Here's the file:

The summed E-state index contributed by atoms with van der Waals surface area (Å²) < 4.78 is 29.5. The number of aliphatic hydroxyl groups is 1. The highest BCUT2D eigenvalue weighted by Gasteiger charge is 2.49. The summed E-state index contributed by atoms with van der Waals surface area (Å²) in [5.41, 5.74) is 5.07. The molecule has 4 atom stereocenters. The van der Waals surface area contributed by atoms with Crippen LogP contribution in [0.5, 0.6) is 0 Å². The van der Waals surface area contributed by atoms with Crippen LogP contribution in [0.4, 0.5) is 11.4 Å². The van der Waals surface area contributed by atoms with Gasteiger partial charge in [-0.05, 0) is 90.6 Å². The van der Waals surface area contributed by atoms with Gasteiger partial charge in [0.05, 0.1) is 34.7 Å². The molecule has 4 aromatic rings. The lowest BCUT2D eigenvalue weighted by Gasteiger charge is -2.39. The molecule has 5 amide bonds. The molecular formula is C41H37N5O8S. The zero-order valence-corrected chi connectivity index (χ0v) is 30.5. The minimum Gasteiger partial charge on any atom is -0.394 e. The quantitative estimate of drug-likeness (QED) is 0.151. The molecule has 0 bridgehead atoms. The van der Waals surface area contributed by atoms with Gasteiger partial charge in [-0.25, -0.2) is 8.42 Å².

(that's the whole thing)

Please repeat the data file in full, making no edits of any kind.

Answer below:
The summed E-state index contributed by atoms with van der Waals surface area (Å²) < 4.78 is 29.5. The number of aliphatic hydroxyl groups is 1. The highest BCUT2D eigenvalue weighted by Gasteiger charge is 2.49. The summed E-state index contributed by atoms with van der Waals surface area (Å²) in [5.41, 5.74) is 5.07. The molecule has 4 atom stereocenters. The van der Waals surface area contributed by atoms with Crippen LogP contribution in [0.5, 0.6) is 0 Å². The van der Waals surface area contributed by atoms with Crippen LogP contribution in [0.4, 0.5) is 11.4 Å². The van der Waals surface area contributed by atoms with Gasteiger partial charge in [-0.05, 0) is 90.6 Å². The van der Waals surface area contributed by atoms with Gasteiger partial charge in [0.05, 0.1) is 34.7 Å². The molecule has 4 aromatic rings. The lowest BCUT2D eigenvalue weighted by Gasteiger charge is -2.39. The molecule has 5 amide bonds. The molecular formula is C41H37N5O8S. The zero-order valence-corrected chi connectivity index (χ0v) is 30.5. The minimum Gasteiger partial charge on any atom is -0.394 e. The quantitative estimate of drug-likeness (QED) is 0.151. The molecule has 0 bridgehead atoms. The van der Waals surface area contributed by atoms with Gasteiger partial charge in [-0.25, -0.2) is 8.42 Å².